The calculations for both these figures are to be found in Annex 1 of the consultation paper "Tenancy Money: probity and protection". They start from a figure derived from the Survey of English Housing (SEH), that there are 127,000 tenancies ending each year in which there is a dispute about the deposit. The total cost is found from multiplying this figure by the average cost of each adjudication in the pilot Tenancy Deposit Scheme (TDS), £150. The benefit is found from multiplying the derived figure on deposit disputes by the average level of deposit (£510, SEH data) and by the average proportion of the total deposit an independent adjudicator would consider should be returned to the tenant (31 per cent. taken from data on disputes in the TDS).

To ask the Deputy Prime Minister what estimate he has made of (a) the maximum annual adjudication costs and (b) the likely annual adjudication costs of a statutory rent deposit protection scheme. [127050]

As my hon. Friend the Member for Harrow, East (Mr. McNulty) mentioned in his statement of 16 June 2003, Official Report, column 2WS, it is estimated that adjudication costs of a statutory scheme would be £19 million. This is a best estimate based on survey findings of tenancy numbers and level of deposit, statistics on perceived prevalence of wrongful withholding of deposit moneys, and the adjudication cost per dispute in the pilot scheme.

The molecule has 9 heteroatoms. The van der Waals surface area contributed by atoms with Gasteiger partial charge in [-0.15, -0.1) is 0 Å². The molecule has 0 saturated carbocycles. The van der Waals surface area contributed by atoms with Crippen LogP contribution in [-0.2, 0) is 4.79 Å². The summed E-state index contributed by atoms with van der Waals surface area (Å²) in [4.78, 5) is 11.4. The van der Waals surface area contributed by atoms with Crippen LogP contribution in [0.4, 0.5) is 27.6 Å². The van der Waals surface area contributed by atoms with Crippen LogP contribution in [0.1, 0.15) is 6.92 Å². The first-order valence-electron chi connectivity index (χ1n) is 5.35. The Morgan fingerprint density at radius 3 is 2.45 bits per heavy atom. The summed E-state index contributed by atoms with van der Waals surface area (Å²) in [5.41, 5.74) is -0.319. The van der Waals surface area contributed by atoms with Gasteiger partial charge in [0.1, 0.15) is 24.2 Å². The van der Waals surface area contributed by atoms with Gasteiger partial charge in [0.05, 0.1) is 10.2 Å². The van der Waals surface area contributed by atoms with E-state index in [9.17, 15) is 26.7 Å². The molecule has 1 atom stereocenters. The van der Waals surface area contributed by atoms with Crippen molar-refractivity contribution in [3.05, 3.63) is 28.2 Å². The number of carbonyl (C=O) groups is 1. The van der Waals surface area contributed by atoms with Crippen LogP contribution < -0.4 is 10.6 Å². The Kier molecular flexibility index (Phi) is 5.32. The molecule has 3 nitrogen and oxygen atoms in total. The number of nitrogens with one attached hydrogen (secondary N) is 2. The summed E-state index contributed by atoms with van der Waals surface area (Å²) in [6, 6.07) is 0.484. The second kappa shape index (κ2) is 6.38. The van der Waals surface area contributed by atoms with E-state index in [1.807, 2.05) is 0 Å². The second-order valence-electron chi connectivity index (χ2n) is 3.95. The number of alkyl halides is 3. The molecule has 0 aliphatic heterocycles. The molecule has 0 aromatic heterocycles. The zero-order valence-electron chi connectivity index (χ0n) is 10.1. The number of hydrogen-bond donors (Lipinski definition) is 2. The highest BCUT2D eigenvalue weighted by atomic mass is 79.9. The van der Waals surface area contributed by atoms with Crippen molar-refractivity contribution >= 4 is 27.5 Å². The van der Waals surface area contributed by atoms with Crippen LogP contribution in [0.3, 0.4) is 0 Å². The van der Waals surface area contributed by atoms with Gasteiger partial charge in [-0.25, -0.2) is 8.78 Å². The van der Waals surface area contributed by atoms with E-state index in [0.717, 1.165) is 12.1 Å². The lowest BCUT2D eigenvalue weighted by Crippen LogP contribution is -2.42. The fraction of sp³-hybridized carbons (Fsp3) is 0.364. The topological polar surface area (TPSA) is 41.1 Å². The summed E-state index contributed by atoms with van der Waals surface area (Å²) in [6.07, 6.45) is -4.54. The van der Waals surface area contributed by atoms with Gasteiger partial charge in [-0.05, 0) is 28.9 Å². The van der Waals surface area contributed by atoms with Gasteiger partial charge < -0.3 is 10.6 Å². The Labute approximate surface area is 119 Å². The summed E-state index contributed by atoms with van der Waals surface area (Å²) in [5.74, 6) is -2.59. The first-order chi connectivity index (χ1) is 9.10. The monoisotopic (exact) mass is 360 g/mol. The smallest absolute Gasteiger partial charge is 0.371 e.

To ask the Deputy Prime Minister what estimates he has made of the amount of interest that would be generated by holding all rent deposit money in a single custodial scheme. [127051]

The consultation paper "Tenancy Money: probity and protection" provides an assessment in paragraph 35 of the Regulatory Impact Assessment at Annex 1. It noted that if £790 million (the amount estimated to be currently held in deposits) was held in a single custodial deposit scheme for a year, it would raise £31.6 million in interest (calculated at the Bank of England's then current base-rate).

To ask the Deputy Prime Minister how many responses were received to the consultation on "Tenancy money: probity and protection"; how many responses were received from (a) individual landlords and agents and their representative bodies and (b) individual tenants and their representative bodies; of those respondents who were not individual landlords, agents and tenants or their representative bodies, what percentage of respondents were (i) in favour and (ii) not in favour of a statutory custodial scheme to protect tenants' deposits. [127052]

Ninety-eight responses were received. Of these, 26 were from landlords and nine from landlord organisations; eight from letting agents and five from agent organisations; three from tenants and four from tenant organisations/representatives; 13 from local authorities; 24 from other organisations (of which 16 were public or voluntary sector); two from other interested individuals; and four from respondents whose type was not known.Of the 43 respondents not in categories involved in letting or their representatives, 30 responded to the options concerning whether there should be Government intervention; and if so, of the three options which each included a statutory custodial scheme, which option they favoured. Two favoured no intervention; four favoured or appeared to favour a statutory scheme, but with no further details; favoured a custodial scheme as the sole option; two favoured a custodial scheme plus approved insured alternatives; five favoured a custodial scheme plus membership of an approved trade association or accreditation scheme that would provide insurance. There were four further options involving deposits (that did not involved a statutory custodial scheme), which respondents could indicate either instead of or in addition to the ones mentioned here.